This might rain on your Valentine’s Day parade: Consumer Reports finds toxic metals in many of your favorite candy bars—specifically dark chocolate only, which may have a dark side you never expected.
From cherries to caramel, nuts to nuggets, everyone has a favorite variety of chocolate. No matter which is your go-to, Forrest Gump may have said it best: With a box of chocolates, “you never know what you’re going to get.”
Researchers have now found something we never expected when we unwrapped our chocolate: toxic metals in every single bar of dark chocolate they tested.
Testing by scientists with Consumer Reports revealed 28 bars made by popular brands, including Hershey’s and Lindt, tested positive for lead and cadmium. Excessive quantities of heavy metals have been linked to lung issues, memory problems and cancer.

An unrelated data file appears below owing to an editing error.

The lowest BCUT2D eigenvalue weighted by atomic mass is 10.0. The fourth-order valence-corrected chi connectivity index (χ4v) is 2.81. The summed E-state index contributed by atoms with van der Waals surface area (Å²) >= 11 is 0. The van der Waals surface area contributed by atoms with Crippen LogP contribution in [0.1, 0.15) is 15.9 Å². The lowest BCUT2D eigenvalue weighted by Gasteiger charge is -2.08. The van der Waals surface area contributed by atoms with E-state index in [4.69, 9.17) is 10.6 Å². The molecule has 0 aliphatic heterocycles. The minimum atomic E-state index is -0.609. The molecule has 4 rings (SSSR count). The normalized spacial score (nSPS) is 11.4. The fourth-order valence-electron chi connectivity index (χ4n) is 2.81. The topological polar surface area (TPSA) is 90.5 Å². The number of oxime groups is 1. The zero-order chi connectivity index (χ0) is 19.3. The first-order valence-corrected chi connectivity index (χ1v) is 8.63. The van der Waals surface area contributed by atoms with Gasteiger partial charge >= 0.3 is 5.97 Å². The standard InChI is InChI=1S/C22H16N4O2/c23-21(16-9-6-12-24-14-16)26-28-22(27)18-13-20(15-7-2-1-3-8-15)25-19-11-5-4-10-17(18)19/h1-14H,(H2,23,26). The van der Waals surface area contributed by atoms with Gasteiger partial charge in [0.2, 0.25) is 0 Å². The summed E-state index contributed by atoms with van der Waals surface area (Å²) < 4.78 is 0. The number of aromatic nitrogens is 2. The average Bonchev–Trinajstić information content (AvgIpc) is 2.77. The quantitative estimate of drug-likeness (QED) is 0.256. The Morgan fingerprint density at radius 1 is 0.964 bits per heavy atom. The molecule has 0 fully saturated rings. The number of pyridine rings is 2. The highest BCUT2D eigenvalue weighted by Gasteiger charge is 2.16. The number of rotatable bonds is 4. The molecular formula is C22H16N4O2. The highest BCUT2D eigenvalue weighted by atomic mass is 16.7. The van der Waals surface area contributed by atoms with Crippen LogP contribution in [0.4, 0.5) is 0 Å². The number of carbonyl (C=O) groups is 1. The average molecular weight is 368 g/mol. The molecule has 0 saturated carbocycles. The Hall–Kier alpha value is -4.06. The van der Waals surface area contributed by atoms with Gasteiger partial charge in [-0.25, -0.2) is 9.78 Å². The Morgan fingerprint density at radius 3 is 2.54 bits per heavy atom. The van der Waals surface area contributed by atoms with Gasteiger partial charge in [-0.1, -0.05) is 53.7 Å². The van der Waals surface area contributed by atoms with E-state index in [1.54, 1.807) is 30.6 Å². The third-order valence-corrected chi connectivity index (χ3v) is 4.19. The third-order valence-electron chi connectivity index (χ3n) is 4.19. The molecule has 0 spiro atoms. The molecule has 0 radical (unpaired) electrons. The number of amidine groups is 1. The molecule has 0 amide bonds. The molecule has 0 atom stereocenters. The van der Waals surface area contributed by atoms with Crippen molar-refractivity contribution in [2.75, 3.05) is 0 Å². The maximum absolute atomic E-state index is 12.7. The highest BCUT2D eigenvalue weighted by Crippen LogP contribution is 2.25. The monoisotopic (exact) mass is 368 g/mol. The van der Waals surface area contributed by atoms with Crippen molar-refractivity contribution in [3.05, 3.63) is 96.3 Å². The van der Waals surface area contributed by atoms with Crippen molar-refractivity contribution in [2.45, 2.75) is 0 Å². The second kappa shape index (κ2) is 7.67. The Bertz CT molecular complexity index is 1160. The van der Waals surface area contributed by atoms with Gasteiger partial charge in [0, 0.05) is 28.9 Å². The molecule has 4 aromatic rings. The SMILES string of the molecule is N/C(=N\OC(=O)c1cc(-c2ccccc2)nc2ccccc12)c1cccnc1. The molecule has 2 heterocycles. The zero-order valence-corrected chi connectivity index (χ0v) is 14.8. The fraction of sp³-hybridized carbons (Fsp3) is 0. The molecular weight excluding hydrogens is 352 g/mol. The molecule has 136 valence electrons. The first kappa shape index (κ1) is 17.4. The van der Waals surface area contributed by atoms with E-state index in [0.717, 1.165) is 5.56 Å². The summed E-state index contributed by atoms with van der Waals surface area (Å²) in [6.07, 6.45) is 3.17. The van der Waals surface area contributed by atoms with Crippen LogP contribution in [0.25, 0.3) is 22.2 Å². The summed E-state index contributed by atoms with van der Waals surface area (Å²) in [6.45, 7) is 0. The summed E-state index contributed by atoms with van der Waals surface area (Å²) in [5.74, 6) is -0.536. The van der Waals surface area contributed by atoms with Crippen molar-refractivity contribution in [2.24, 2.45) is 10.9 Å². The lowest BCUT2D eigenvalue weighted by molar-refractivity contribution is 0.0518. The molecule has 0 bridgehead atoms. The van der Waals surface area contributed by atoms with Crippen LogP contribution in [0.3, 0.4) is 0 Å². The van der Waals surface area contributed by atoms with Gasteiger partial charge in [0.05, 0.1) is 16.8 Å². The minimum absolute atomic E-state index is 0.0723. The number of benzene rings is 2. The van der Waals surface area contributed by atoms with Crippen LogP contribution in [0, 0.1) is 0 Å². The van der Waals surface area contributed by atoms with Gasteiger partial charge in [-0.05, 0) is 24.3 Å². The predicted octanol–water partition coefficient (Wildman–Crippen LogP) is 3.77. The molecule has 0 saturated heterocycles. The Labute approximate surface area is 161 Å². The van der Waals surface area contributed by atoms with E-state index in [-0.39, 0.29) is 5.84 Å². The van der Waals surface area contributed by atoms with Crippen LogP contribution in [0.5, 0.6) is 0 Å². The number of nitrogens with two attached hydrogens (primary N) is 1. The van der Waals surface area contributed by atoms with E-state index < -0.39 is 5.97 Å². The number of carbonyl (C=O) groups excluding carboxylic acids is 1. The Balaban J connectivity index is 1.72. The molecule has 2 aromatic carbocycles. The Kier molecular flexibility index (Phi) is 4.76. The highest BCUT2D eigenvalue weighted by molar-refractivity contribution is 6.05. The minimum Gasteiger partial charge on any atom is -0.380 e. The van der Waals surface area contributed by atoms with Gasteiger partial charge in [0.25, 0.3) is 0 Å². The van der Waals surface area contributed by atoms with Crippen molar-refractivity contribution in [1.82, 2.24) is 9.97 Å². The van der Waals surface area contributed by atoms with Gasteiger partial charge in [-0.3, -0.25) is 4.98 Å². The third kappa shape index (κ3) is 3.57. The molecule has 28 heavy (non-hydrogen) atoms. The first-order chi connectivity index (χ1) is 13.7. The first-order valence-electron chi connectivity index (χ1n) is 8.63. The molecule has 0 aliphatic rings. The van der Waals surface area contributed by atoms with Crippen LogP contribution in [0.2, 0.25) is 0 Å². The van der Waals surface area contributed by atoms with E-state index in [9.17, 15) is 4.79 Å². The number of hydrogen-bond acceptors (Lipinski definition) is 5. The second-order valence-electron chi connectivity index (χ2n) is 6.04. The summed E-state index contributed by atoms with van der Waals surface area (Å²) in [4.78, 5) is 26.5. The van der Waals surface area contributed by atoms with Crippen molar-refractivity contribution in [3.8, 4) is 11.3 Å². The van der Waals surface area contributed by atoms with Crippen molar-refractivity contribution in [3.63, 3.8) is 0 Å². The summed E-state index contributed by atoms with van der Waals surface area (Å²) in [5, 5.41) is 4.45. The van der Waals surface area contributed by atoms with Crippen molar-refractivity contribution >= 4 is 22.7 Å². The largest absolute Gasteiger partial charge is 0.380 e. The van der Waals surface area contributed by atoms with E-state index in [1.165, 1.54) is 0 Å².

For 23 of the bars, the Consumer Reports researchers said that eating just one ounce a day would put an adult over a level that public health authorities say may be harmful. Five of the chocolates tested were above those levels for both cadmium and lead.
But that doesn’t mean you have to give up dark chocolate altogether. The report also found safer choices: Mast, Taza, Ghirardelli and Valrhona.
There is no national limit on lead and cadmium in chocolate bars set by the FDA, but the amount of lead in one ounce exceeds a maximum allowable dose level established in California If you’re picking up any dark chocolate bars for your valentine, don’t assume organic dark chocolate is any better in this respect.